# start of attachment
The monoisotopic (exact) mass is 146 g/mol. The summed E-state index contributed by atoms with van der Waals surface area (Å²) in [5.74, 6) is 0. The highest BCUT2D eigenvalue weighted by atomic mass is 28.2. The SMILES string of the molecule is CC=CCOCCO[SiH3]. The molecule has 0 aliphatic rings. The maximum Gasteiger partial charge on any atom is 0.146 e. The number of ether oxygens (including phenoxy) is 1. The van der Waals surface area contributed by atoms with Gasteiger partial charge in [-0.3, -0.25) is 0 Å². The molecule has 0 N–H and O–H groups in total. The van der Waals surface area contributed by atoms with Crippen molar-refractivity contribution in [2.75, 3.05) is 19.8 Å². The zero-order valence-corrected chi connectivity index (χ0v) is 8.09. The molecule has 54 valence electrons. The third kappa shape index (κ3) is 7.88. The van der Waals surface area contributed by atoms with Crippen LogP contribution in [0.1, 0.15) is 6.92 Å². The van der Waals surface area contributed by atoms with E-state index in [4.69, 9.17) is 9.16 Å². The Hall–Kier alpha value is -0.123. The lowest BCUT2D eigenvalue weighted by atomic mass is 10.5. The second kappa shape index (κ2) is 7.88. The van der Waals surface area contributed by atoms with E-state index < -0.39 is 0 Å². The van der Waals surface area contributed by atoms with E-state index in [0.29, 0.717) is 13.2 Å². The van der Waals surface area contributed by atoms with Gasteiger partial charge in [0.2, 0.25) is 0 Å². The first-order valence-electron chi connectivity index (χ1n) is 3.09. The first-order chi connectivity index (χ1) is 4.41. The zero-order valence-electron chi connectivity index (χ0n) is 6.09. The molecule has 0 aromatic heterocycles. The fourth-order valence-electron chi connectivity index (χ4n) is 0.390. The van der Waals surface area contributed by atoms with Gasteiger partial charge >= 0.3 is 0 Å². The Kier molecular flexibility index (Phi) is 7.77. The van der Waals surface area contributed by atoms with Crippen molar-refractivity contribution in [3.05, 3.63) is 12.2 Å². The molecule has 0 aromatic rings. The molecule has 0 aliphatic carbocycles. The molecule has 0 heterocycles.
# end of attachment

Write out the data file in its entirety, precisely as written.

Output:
The monoisotopic (exact) mass is 146 g/mol. The summed E-state index contributed by atoms with van der Waals surface area (Å²) in [5.74, 6) is 0. The highest BCUT2D eigenvalue weighted by atomic mass is 28.2. The SMILES string of the molecule is CC=CCOCCO[SiH3]. The molecule has 0 aliphatic rings. The maximum Gasteiger partial charge on any atom is 0.146 e. The number of ether oxygens (including phenoxy) is 1. The van der Waals surface area contributed by atoms with Gasteiger partial charge in [-0.3, -0.25) is 0 Å². The molecule has 0 N–H and O–H groups in total. The van der Waals surface area contributed by atoms with Crippen molar-refractivity contribution in [2.75, 3.05) is 19.8 Å². The zero-order valence-corrected chi connectivity index (χ0v) is 8.09. The molecule has 54 valence electrons. The third kappa shape index (κ3) is 7.88. The van der Waals surface area contributed by atoms with Crippen LogP contribution in [0.1, 0.15) is 6.92 Å². The van der Waals surface area contributed by atoms with E-state index in [4.69, 9.17) is 9.16 Å². The Hall–Kier alpha value is -0.123. The lowest BCUT2D eigenvalue weighted by atomic mass is 10.5. The second kappa shape index (κ2) is 7.88. The van der Waals surface area contributed by atoms with E-state index < -0.39 is 0 Å². The van der Waals surface area contributed by atoms with E-state index in [0.29, 0.717) is 13.2 Å². The van der Waals surface area contributed by atoms with Gasteiger partial charge in [0.2, 0.25) is 0 Å². The first-order valence-electron chi connectivity index (χ1n) is 3.09. The first-order chi connectivity index (χ1) is 4.41. The zero-order valence-electron chi connectivity index (χ0n) is 6.09. The molecule has 0 aromatic heterocycles. The fourth-order valence-electron chi connectivity index (χ4n) is 0.390. The van der Waals surface area contributed by atoms with Gasteiger partial charge >= 0.3 is 0 Å². The Kier molecular flexibility index (Phi) is 7.77. The van der Waals surface area contributed by atoms with Crippen molar-refractivity contribution in [3.05, 3.63) is 12.2 Å². The molecule has 0 aromatic rings. The molecule has 0 aliphatic carbocycles. The molecule has 0 heterocycles.